Bangladesh government may shutdown Facebook and YouTube

Bangladesh, YouTube, Facebook

In a recent development underscoring the growing concerns over the spread of misinformation and cybercrime, the Bangladesh government has issued a stern warning to social media giants Facebook and YouTube. The Cabinet Committee on Law and Order, led by Liberation War Affairs Minister AKM Mozammel Haque, has emphasized that if necessary, these platforms will be shut down to tackle the rampant dissemination of rumors and cyber offenses.

Speaking at a press briefing on March 31st, Minister AKM Mozammel Haque expressed frustration over the lack of action taken by social media platforms despite repeated complaints from the government. He highlighted the government’s efforts since 2018 to address the issue of propaganda, particularly aimed at destabilizing the ruling Awami League government. Activists affiliated with the opposition Bangladesh Nationalist Party (BNP) and Jamaat-e-Islam, both within the country and abroad, have been accused of spreading false information targeting cabinet members and high-ranking officials.

Despite assurances from Prime Minister Sheikh Hasina and announcements from law enforcement agencies regarding initiatives to combat cyber mischief, Minister AKM Mozammel Haque noted that misinformation continued to proliferate, especially before and after the recent National Assembly elections on January 7th, 2024. He lamented the failure of Facebook and YouTube, which do not have offices in Bangladesh, to heed government recommendations and instructions.

Citing provisions in social media laws requiring investigation and action upon receiving complaints, Minister AKM Mozammel Haque criticized the platforms for their negligence in addressing government grievances. He warned of imminent consequences, stating, “We will prove their negligence in front of everyone. If necessary, they will be closed for some time.” The minister emphasized that the government would inform international organizations of the platforms’ role in perpetuating cybercrime and rumors.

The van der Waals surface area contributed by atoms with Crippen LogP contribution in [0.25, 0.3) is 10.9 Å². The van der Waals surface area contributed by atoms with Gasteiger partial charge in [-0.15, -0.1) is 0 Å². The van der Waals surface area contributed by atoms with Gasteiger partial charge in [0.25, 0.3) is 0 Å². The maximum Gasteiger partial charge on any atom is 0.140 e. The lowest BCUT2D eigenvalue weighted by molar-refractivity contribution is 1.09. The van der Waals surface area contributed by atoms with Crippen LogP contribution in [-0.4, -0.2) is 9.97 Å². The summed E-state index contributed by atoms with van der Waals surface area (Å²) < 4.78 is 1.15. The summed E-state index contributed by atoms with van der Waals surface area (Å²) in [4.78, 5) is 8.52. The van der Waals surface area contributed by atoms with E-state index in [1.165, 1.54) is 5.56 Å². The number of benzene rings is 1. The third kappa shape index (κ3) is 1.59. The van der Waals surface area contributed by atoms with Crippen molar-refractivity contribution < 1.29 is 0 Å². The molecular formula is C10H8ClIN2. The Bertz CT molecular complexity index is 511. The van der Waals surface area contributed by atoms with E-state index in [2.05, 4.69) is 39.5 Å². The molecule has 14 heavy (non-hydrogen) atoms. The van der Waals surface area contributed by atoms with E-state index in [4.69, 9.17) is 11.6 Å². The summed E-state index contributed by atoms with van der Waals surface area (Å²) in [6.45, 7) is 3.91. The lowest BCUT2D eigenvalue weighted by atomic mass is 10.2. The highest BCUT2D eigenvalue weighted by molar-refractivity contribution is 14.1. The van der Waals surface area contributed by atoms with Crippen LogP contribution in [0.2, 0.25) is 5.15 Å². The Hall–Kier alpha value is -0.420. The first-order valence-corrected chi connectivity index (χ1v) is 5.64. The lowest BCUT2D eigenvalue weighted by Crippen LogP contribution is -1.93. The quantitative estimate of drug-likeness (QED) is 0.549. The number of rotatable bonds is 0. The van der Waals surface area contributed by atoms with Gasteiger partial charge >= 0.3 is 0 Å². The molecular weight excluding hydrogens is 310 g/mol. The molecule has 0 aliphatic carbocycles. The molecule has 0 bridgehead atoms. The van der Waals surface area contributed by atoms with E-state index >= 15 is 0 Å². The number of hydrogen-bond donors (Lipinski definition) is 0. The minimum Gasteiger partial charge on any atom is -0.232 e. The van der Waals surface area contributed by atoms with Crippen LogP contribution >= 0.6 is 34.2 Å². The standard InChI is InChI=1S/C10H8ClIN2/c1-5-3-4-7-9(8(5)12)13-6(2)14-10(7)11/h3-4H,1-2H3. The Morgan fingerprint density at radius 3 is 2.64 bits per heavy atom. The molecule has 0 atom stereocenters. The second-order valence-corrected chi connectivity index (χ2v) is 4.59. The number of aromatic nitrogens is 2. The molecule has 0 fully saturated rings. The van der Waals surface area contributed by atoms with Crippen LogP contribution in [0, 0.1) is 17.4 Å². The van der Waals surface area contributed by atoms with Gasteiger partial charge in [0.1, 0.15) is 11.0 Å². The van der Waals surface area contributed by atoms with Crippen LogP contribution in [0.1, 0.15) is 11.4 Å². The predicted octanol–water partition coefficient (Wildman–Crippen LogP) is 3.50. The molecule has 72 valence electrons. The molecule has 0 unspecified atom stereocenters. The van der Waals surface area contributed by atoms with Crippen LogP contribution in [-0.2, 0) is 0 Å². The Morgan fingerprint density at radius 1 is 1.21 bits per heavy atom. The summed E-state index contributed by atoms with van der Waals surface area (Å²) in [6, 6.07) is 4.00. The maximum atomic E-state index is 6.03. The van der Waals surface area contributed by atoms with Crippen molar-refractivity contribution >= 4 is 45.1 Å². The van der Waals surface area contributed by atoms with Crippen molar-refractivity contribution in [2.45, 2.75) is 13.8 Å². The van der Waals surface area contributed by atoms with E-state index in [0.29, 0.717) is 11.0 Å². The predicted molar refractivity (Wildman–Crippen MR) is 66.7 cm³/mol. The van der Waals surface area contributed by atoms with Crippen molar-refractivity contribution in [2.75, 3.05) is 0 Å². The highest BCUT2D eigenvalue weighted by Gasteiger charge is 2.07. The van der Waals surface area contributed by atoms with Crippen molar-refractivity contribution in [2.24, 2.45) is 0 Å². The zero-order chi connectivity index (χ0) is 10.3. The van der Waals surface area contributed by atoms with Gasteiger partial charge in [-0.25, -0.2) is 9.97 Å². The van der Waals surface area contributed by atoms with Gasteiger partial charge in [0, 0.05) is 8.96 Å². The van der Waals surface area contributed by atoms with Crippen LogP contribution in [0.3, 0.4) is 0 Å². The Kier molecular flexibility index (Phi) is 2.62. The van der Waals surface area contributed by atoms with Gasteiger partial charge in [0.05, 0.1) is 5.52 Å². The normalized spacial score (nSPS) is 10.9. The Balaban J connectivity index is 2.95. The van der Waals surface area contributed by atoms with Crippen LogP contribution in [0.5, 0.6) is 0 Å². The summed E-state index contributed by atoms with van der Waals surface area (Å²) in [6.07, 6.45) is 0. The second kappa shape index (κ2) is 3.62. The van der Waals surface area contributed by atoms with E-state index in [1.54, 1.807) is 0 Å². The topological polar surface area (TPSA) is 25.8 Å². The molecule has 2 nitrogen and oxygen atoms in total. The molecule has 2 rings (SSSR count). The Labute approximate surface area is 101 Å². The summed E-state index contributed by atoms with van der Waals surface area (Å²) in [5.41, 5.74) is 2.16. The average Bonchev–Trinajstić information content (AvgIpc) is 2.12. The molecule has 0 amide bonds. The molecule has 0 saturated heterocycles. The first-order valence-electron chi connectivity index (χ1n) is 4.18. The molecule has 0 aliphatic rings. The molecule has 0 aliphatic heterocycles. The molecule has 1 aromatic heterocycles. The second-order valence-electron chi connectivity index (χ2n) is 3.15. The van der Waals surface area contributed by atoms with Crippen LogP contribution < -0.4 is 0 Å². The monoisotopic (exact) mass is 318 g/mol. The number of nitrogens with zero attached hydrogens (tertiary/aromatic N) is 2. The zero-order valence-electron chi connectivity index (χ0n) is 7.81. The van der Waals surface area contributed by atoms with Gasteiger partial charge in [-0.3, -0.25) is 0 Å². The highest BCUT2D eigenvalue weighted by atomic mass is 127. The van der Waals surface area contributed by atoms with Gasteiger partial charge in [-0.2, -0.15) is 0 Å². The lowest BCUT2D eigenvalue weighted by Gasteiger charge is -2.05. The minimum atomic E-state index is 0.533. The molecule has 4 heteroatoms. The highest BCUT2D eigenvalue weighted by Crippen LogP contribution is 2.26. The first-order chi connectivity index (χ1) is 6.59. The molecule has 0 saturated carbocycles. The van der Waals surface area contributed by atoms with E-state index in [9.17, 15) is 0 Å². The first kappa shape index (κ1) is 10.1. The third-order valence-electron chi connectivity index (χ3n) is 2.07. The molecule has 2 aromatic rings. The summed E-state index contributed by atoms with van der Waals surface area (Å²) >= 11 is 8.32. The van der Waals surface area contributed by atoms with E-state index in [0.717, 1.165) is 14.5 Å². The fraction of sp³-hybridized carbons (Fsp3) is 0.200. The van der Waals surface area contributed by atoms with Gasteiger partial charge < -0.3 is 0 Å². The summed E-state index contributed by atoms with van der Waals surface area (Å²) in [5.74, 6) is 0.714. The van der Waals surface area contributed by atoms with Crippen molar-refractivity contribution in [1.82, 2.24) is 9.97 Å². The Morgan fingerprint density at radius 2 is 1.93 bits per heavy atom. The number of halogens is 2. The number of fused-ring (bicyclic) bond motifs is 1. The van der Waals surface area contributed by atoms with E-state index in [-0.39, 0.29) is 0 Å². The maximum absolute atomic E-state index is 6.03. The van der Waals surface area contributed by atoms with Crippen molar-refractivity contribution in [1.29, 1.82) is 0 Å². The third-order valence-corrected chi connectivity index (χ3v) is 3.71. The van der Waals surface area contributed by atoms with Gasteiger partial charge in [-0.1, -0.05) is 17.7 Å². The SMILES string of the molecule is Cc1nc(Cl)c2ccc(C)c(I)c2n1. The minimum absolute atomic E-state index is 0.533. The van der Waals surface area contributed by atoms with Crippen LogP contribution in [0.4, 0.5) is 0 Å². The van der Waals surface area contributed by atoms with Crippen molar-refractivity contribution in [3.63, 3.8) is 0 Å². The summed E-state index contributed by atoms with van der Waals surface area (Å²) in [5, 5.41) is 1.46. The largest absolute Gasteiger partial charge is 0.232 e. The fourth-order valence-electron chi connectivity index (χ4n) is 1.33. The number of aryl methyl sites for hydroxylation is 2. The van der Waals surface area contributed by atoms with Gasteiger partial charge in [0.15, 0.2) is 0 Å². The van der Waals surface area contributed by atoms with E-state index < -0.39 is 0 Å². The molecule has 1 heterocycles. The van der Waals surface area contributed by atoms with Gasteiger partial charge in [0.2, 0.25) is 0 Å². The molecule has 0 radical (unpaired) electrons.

Before resorting to drastic measures such as shutting down social media platforms, Minister AKM Mozammel Haque affirmed that the government would first request their cooperation in addressing government complaints.

Additionally, he mentioned plans to publish advertisements in newspapers to ensure global awareness and understanding that any actions taken are in response to the platforms’ failure to address legitimate concerns.

The government’s threat to shut down Facebook and YouTube reflects a broader global trend of governments grappling with the challenges posed by social media platforms in regulating content and combating misinformation. While these platforms have revolutionized communication and information sharing, they have also become breeding grounds for rumors, propaganda, and cyber offenses.

Critics argue that such measures could infringe upon freedom of expression and access to information. Shutting down platforms wholesale could disrupt communication channels, hinder businesses reliant on social media for marketing and commerce, and stifle dissenting voices.

Others said, cyberterrorists and anarchists are using Facebook and YouTube in spreading disinformation, while several individuals are also using the platforms in inciting violent extremism as well as religious hatred.

On the other hand, proponents of government intervention argue that decisive action is necessary to protect national security and public order. They assert that social media platforms must be held accountable for their role in facilitating the spread of harmful content and misinformation, particularly when they disregard legitimate concerns raised by governments. Owners of Facebook and YouTube have been continuously ignoring such realities as well as complaints raised by the Bangladesh authorities. Unless they immediately start taking action against the Facebook and YouTube accounts which are engaged in mischiefs, Bangladesh government may not have alternative to banning these platforms in the country.

As Bangladesh contemplates the possibility of shutting down social media platforms, it faces a delicate balancing act between safeguarding against cyber threats and upholding fundamental rights. The outcome of this debate will not only impact the digital landscape within the country but also set precedents for how governments worldwide navigate the complex terrain of online regulation and governance.


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